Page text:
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A man looking at an Islamic market electronic information board in Kuala Lumpur. Prime Minister Datuk Seri Najib Razak, in his 2018 Budget, unveiled a series of tax incentives, including an income tax exemption on Green SRI Sukuk Grant, to encourage the issuance of Green SRI Sukuk in Malaysia. FILE PIC

IT is unprecedented in four decades of the contemporary Islamic finance industry. Last year, in a six-month period from July to December, Saudi Arabia issued a staggering US$24.59 billion (RM99.83 billion) of sovereign sukuk through one international and six consecutive local currency offerings.

This does not include quasi-sovereign issuances, such as the US$3 billion sukuk issued by state oil company Saudi Aramco in April, or the spate of issuances by Saudi corporations.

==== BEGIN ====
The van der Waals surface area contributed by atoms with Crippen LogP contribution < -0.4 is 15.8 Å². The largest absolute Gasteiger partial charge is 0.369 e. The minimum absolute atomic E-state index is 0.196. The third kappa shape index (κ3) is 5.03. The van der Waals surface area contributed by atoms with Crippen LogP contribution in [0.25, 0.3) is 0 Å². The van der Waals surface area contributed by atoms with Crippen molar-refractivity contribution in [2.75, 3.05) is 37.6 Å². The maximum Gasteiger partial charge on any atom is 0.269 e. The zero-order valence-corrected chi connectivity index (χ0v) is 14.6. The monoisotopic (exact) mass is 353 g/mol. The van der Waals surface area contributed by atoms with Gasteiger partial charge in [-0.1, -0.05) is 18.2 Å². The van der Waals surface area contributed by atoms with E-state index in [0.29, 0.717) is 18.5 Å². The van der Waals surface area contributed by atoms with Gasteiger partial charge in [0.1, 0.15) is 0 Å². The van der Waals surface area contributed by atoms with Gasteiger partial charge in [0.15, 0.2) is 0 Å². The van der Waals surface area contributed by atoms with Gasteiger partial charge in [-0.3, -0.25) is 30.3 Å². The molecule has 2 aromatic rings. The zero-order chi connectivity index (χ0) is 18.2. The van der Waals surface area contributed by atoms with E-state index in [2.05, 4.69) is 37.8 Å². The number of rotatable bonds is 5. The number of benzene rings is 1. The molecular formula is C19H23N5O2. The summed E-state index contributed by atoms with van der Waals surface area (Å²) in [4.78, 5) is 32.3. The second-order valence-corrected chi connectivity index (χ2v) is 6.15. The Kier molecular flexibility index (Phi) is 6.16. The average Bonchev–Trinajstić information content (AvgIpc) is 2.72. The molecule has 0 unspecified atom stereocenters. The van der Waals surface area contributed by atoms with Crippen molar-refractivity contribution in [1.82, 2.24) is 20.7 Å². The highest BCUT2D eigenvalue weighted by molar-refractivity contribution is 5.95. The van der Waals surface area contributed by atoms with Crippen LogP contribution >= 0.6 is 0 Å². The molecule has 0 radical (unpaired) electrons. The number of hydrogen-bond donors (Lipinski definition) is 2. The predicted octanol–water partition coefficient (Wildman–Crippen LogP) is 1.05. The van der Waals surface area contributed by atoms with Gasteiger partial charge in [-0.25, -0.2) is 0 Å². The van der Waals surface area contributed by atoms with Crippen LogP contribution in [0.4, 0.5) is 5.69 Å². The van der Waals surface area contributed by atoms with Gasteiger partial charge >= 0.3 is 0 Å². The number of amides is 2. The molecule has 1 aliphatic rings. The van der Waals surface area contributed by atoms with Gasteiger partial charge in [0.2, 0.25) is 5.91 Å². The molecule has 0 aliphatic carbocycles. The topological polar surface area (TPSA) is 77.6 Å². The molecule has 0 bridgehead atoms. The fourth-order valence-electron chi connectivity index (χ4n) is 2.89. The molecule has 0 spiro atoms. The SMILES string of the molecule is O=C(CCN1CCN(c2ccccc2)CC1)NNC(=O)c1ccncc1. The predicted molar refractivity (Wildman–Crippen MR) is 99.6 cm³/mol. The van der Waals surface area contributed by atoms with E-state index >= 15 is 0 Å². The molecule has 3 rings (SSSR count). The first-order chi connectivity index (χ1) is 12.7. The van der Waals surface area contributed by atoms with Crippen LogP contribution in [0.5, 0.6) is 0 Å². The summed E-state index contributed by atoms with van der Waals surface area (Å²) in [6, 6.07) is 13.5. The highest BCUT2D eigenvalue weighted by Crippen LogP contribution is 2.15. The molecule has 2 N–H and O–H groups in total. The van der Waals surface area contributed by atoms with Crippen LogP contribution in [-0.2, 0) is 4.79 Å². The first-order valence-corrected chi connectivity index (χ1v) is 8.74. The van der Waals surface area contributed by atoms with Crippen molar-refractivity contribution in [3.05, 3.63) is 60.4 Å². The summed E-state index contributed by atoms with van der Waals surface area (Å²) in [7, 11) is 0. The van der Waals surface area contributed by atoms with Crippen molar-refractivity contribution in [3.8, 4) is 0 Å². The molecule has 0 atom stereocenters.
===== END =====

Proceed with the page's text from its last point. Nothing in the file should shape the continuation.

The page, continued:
In contrast, according to the Securities Commission Malaysia (SC), the value of sukuk (both government and corporate) issued in Malaysia for the first 11 months of last year (January to November) totalled RM136.2 billion (US$33.54 billion), which is 53.3 per cent of the total volume of bonds and sukuk issued in Malaysia. This figure is higher than the RM129.45 billion of sukuk issued in 2016 and the RM117.7 billion issued in 2015, which suggests that sukuk issuance in Malaysia is back on an upward trajectory.

These market developments, however, do not tell the whole story about sukuk and its prospects for this year.